Now, with four of six tunes stacking up to over 6 minutes each, time doesn’t exactly pass by in a pinch on King of Cowards, but 2017’s Feed The Rats, with its lumbering bookend tracks clocking in at around 20 minutes apiece, was in desperate need of the scalpel. Spread across fewer, gnarlier parts, King of Cowards adds up to a stronger statement from a good-time band, simply because there’s more of what counts: riffs.

But this good-time band has a guilty conscience. On opener "GNT", the titular king of cowards slumps on his couch before the news, a menagerie of grisly death and cosmic misery: “I feel fine in my house” he concludes. It’s all too easy to visualise ourselves as the cursed monarch, slumped on a self-made trash throne like a Dark Souls II arch foe, eyes closed to the putrified world seeping in through shut curtains. “Demons are easy to love”, bellows Matt Baty on the next track "Shockmaster", finding commonality between listener and speaker in blissful inaction.

Recall for a moment the fluid, buoyant motion of Kraftwerk’s "Autobahn", weaving between cars at constant motion, stereotypical of German engineering ingenuity post-WWII. "A66" takes every opportunity to release the accelerator, stopping for a kip or a toilet break at every available motorway services. It’s a sardonic entry in the great compendium of Songs About Roads, a deft satire of both industrialised modernity and UK alt-music press’ fascination with New Weird Britain, the “scene” spread across the cities of the TransPennine expressway. “I felt tired”, yells Baty. The motion sickness is also palpable.

The album’s bacchanalian revelry reaches its height on standout track "Thumbsucker", which features Sam Grant and Adam Ian Sykes’ crunchiest guitar work, and reads as anti-kinkshame treatise. One suspects it’s played for laughs (“I like it when you rub my tummy / and let me suck my thumb”), but it toes a fine line between comedy and a call for acceptance (albeit in the form of a grown man in a nappy).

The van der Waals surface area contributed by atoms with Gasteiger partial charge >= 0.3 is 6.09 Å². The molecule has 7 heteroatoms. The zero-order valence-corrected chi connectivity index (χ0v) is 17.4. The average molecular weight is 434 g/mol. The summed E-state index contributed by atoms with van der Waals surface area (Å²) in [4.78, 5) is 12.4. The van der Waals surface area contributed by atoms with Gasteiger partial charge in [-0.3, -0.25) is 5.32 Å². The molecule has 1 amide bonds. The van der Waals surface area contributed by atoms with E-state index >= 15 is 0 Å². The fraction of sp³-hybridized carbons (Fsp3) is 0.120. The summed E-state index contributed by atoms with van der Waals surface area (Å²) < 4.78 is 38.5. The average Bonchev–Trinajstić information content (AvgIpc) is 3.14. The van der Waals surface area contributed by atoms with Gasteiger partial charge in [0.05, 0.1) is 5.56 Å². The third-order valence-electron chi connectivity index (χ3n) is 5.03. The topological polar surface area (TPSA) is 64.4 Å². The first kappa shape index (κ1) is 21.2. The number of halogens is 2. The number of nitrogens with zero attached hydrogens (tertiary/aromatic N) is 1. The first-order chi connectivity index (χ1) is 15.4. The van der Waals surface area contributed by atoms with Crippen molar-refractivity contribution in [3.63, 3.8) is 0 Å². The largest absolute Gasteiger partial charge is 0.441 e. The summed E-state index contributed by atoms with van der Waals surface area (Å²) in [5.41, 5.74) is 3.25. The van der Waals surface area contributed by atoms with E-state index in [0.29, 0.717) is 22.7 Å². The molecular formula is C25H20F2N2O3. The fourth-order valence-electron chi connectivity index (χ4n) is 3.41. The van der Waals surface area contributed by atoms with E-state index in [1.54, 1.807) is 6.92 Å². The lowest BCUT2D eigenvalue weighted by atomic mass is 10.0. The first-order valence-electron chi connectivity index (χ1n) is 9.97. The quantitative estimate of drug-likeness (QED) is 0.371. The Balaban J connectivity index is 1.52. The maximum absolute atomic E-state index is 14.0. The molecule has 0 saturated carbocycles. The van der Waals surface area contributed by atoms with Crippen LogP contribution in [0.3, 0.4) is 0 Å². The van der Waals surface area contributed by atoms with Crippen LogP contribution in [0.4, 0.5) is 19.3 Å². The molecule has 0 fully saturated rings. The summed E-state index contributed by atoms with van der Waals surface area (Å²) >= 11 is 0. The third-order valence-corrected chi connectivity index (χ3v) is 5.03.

We close the album with "Gloamer", which is somehow more disarming than any ABDL fantasy at play. “Breathe slowly now, hold, then push it out”. “You’re worth a lot, life may hold you down / stop, and take it in”. “Talk, and talk a lot”: one suspects this to be Pigs at their most subversive; music with a masculine swagger, lyrically opposing stoic masculinity.

Not only is King of Cowards Pigs’ best release, the promise of their previous work fulfilled; in a year of hip hop and R&B dominating charts and critics’ minds alike, it’s probably also the best time you’re likely to have with a rock album in 2018. More than that, it’s tempting to call a group of Newcastle lads with a daft name one of the UK’s finest.